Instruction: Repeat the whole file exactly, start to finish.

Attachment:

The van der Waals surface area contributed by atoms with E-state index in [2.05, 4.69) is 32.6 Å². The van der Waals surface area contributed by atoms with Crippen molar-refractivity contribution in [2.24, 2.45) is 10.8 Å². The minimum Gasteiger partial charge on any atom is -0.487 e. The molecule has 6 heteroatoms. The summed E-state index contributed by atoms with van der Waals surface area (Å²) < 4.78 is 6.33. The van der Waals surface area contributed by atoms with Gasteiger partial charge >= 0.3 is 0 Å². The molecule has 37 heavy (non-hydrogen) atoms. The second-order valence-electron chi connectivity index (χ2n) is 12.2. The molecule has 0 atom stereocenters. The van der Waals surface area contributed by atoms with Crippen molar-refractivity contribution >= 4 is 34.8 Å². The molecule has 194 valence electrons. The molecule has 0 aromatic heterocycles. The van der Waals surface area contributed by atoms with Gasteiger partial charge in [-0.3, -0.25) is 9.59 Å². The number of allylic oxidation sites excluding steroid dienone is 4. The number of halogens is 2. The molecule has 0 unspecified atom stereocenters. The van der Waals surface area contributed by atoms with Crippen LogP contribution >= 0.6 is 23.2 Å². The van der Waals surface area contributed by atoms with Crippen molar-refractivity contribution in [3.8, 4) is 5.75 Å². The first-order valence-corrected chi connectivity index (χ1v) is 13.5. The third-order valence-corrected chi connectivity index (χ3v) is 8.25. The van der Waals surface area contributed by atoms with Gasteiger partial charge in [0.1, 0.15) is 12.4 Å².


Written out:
The van der Waals surface area contributed by atoms with E-state index in [2.05, 4.69) is 32.6 Å². The van der Waals surface area contributed by atoms with Crippen molar-refractivity contribution in [2.24, 2.45) is 10.8 Å². The minimum Gasteiger partial charge on any atom is -0.487 e. The molecule has 6 heteroatoms. The summed E-state index contributed by atoms with van der Waals surface area (Å²) < 4.78 is 6.33. The van der Waals surface area contributed by atoms with Gasteiger partial charge >= 0.3 is 0 Å². The molecule has 37 heavy (non-hydrogen) atoms. The second-order valence-electron chi connectivity index (χ2n) is 12.2. The molecule has 0 atom stereocenters. The van der Waals surface area contributed by atoms with Crippen molar-refractivity contribution >= 4 is 34.8 Å². The molecule has 194 valence electrons. The molecule has 0 aromatic heterocycles. The van der Waals surface area contributed by atoms with Gasteiger partial charge in [-0.3, -0.25) is 9.59 Å². The number of allylic oxidation sites excluding steroid dienone is 4. The number of halogens is 2. The molecule has 0 unspecified atom stereocenters. The van der Waals surface area contributed by atoms with Crippen LogP contribution >= 0.6 is 23.2 Å². The van der Waals surface area contributed by atoms with Crippen molar-refractivity contribution in [3.8, 4) is 5.75 Å². The first-order valence-corrected chi connectivity index (χ1v) is 13.5. The third-order valence-corrected chi connectivity index (χ3v) is 8.25. The van der Waals surface area contributed by atoms with Gasteiger partial charge in [0.1, 0.15) is 12.4 Å².